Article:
"They are going to understand the needs of the community and they can provide valuable advice and direction on the needs of the community," said Nancy May, spokeswoman for Lewis-Gale.

Payne has served on the board for about three years, while Boggess was just recently appointed. Boggess' city manager predecessor, Forest Jones, is a former board member.

Some ethicists question the arrangement.

"It seems to me that there is at least the potential for a conflict of interest to exist," said Rich Wokutch, a professor at Virginia Tech's Pamplin College of Business who specializes in business ethics.

After all, a city official could have to work with competitors of the hospital, or something beneficial to the hospital might not be in the best interest of the city.

Boggess, prior to joining the board, stood up at a public hearing to support Lewis-Gale's efforts to prevent Carilion Clinic from bringing a mobile imaging unit to Salem. More recently another competitor of Lewis-Gale has worked with the city in planning to develop an outpatient surgery center and medical offices on the former Elizabeth Campus.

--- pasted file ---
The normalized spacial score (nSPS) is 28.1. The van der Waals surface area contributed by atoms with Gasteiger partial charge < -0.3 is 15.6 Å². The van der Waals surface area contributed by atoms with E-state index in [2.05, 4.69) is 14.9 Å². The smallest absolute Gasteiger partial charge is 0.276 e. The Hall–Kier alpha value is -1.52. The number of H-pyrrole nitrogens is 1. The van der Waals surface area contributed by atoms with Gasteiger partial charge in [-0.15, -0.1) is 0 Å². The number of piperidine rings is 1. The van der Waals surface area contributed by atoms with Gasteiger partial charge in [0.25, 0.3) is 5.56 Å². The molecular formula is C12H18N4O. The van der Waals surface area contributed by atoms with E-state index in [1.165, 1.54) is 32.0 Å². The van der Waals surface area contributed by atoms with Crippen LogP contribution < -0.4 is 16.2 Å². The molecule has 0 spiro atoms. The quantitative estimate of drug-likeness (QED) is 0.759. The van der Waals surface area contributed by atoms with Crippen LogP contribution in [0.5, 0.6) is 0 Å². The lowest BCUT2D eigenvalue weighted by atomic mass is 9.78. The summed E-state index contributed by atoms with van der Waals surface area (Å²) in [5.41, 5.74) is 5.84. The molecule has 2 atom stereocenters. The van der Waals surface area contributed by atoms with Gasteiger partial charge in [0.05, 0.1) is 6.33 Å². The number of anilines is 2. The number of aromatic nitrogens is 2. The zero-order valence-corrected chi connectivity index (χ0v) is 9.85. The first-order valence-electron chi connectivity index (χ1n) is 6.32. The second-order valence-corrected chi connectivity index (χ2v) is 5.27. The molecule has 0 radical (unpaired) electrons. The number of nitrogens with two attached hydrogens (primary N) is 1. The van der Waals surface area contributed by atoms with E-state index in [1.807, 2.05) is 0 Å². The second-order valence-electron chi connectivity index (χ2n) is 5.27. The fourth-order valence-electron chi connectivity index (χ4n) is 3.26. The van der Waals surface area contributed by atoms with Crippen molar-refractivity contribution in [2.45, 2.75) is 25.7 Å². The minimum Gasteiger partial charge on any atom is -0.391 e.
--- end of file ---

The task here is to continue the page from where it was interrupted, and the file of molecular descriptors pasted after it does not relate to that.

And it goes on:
"We're a free market," Boggess said when asked about the proposed Elizabeth Campus development. "And competition is good and the city of Salem has an interest in seeing that property developed."

Both Boggess and Payne said their first commitment is to the city government and their paid jobs. Lewis-Gale board members are not paid.

"Our positions are we are going to do what's in the best interest of the city. Always," Payne said. "That's what we have to do."

Boggess also emphasized that much of the advice he is asked to give focuses on internal hospital policy and personnel issues.